The asteroid's official name is "4 Vesta" because it was the fourth asteroid discovered, on March 29, 1807 by astronomer Heinrich Wilhelm Olbers, and is named after Vesta, the virgin goddess of home and hearth from Roman mythology. About the length of Arizona, Vesta is the second-most-massive object in the asteroid belt after the dwarf planet Ceres. The less-massive Pallas is slightly larger, making Vesta third in volume.
Vesta has a unique surface feature which scientists enjoyed peering into. Two enormous craters are striking, 310 mile (500 km) wide Rheasilvia, centered near the south pole, and 250 mi (400 km) wide Veneneia. Rheasilvia crater is younger and overlies the Veneneia crater. Its width is 95% of the mean diameter of Vesta and it is about 12 mi deep. Its central peak rises 12-16 miles and it's 100 miles wide, making it compete with Mars' Olympus Mons as the largest mountain the in solar system.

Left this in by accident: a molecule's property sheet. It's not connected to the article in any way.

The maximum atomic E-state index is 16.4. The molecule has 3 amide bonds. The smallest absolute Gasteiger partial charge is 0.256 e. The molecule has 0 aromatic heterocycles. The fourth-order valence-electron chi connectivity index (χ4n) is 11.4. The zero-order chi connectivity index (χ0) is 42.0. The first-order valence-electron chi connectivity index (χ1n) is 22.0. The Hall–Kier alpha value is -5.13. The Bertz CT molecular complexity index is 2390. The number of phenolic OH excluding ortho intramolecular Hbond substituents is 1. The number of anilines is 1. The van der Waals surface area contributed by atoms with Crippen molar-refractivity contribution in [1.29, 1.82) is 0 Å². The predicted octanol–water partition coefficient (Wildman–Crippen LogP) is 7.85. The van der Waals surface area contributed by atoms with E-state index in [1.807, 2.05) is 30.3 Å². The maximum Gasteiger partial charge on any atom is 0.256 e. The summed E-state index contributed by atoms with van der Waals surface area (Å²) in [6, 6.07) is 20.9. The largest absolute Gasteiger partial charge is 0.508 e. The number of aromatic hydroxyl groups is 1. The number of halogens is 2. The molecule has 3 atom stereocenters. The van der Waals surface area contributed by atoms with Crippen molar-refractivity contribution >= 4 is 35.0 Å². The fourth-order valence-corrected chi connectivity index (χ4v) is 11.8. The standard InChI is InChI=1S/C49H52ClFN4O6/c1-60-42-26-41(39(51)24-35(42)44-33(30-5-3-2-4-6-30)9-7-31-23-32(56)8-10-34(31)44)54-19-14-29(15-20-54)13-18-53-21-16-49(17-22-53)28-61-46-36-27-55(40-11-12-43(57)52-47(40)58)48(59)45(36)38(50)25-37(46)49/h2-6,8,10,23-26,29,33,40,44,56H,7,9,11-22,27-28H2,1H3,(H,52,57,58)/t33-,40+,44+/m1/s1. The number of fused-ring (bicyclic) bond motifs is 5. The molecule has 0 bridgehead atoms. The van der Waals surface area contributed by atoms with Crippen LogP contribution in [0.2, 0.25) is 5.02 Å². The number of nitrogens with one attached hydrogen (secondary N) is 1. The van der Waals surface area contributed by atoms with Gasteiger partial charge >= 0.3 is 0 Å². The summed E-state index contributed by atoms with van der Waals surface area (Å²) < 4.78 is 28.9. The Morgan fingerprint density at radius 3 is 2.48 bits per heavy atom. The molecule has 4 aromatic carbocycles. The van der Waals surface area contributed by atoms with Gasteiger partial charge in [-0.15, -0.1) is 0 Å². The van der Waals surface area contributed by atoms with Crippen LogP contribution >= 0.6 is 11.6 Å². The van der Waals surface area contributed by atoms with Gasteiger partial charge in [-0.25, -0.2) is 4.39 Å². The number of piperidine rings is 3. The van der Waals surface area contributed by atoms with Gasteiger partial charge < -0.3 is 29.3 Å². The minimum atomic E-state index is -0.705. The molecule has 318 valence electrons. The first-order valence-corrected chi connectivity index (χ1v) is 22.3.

What happened to the one percent of Vesta that was propelled from its home during those impacts? The debris, ranging in size from sand and gravel to boulder and mountain, was ejected into space where it began its own journey through the solar system. Scientist believe that about 5 percent of all meteorites we find on Earth are a result of this ancient impact in deep space.